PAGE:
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The social and psychological environment of an organisation has a considerable impact on its performance. The philosophy of an organisation in addition to elements such as experiences and expectations coalesce to form the culture of the organisation which controls not only the inner workings of the organisation but also its interaction with the external environment. In this case, it is crucial to deliberate the interaction of various phenomena in the business world with organisational culture. This would effectively provide a better frame of analysis for organisational performance.
Empowerment is a central element of contemporary corporate culture that revolves around the management affording information and power to employees thus acting as a go-ahead for them to solve problems and effectively improve their productivity. Besides giving employees authority and motivation, it also holds them responsible thus contributing to their competence in the long run. Employee empowerment can revolutionize a firm’s culture by giving employees a free leash to explore their creativity and innovative abilities. The motivation gained from this endeavour is translated to customers in form of superior customer experience. In the business world, effectiveness in complex decision-making is key. As such involving employees is an added advantage to any firm. Despite the potential benefits of employee empowerment, there must be a strong framework through which employees work towards organisational objectives. As such empowerment efforts will only succeed if there is a concrete and appropriate culture at the organisation (Saremi and Nejad, 2013). In the healthcare sector, empowerment is a necessary strategy since junior practitioners are as involved in decision-making as other employees with senior titles.
In the organisational set-up, authority refers to the decision-making power that enables an individual to guide the actions of his inferiors. Authority leads to a precarious balance between superiors and their subordinates and if not handled properly could lead to an implosion within the organisation. If authority pressure is overbearing, it may have negative effectives on organisational culture with employees even rebelling against the management. However, measured authority bears obedience which leads to prosocial behaviour which has a positive effect on organisational success and culture in the long run. At the nursing home, diligent authority is necessary to ensure that all employees work towards organisational goals. Responsibility is another aspect of organisational behaviour that refers to the obligation of an individual to perform duties that they have been assigned to the best of their ability. It is characteristically a continuing obligation that cannot be delegated to another individual. Responsibility brings about a sense of cohesion within an organisation thus strengthening the social bond within the workforce. At my workplace, responsibility is key since our customers are patients who are struggling to attain optimum health. As such, commitment to one’s obligations will serve to strengthen the organisational culture. Accountability, on the other hand, refers to the liability that comes about after one has discharged their responsibility. The individual in question has to report to their superior and as such should be ready to explain elements leading to their performance or non-performance. Accountability brings about trust within an organisation and could fortify the existent culture. One should acknowledge their faults and work to rectify any problems that arise. Delegation refers the allocation of powers to subordinates within an organisation in order to achieve effectiveness. It brings about trust within the organisation and added responsibility for subordinates. Delegation is a common practice within the nursing home and so far, it has provided immense benefits (Lister, 2017). By delegating duties, I can concentrate on more complex tasks thus enhancing overall productivity within the organisation.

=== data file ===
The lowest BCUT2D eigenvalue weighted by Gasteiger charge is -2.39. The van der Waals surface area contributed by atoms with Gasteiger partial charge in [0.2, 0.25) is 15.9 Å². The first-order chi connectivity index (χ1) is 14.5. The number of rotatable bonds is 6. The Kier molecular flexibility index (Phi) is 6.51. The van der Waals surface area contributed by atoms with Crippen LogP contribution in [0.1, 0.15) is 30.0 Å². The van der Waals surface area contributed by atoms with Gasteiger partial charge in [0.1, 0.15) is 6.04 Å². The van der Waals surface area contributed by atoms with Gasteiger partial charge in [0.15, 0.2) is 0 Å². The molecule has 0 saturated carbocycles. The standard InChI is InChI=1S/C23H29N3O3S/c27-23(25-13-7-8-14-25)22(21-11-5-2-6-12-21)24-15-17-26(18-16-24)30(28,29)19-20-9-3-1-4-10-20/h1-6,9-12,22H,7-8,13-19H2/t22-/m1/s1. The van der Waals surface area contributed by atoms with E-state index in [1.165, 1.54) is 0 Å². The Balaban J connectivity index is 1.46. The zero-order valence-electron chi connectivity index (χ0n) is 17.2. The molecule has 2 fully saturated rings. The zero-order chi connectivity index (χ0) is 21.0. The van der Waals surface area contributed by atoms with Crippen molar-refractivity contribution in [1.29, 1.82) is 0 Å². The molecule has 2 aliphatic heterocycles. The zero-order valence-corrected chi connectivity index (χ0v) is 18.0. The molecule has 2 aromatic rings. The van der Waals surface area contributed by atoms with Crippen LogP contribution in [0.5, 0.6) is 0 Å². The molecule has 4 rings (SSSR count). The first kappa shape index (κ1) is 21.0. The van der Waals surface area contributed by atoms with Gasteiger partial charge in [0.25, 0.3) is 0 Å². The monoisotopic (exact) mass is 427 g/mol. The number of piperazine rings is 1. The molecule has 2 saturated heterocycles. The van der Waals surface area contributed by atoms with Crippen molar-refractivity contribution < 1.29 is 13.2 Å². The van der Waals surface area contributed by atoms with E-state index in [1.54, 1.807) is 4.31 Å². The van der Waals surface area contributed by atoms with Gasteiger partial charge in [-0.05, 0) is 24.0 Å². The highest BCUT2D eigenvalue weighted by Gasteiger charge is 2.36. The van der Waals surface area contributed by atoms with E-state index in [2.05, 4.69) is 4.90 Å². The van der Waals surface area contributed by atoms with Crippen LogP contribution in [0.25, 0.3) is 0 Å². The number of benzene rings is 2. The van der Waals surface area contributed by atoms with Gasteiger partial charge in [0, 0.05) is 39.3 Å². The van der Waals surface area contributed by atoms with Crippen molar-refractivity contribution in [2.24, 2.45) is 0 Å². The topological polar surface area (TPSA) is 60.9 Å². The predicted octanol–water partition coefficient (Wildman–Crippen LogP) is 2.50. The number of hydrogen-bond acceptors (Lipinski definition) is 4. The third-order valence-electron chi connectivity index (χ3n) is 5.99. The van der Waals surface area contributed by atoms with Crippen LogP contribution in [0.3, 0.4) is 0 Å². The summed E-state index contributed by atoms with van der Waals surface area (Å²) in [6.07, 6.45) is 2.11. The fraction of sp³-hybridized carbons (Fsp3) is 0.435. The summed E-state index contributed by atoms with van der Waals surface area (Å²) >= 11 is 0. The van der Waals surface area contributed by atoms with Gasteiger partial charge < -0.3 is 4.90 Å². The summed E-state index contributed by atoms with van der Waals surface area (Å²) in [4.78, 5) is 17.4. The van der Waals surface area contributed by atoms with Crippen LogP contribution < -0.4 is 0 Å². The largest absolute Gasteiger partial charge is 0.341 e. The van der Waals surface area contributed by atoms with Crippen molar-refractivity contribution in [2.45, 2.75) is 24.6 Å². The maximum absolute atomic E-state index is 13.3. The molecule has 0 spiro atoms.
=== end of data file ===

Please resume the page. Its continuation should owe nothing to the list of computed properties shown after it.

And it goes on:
Centralised vs Decentralised Organisation Structures
An organizational structure basically outlines a company’s framework and guidelines for business operations. The most common alterations of organisational structure are the centralised and decentralised forms. The former is characterised by its hierarchical nature with major decision-making a reserve of the top executives. In the decentralised organisational structure, authority is dynamic with authority being delegated across all levels of management (Hung et al., 2016). As such, decisions are made companywide. Centralised structures are reliant on one individual to drive the company forward while decentralised structures are more team-oriented. Several individuals are involved in decision-making and the general running of business operations.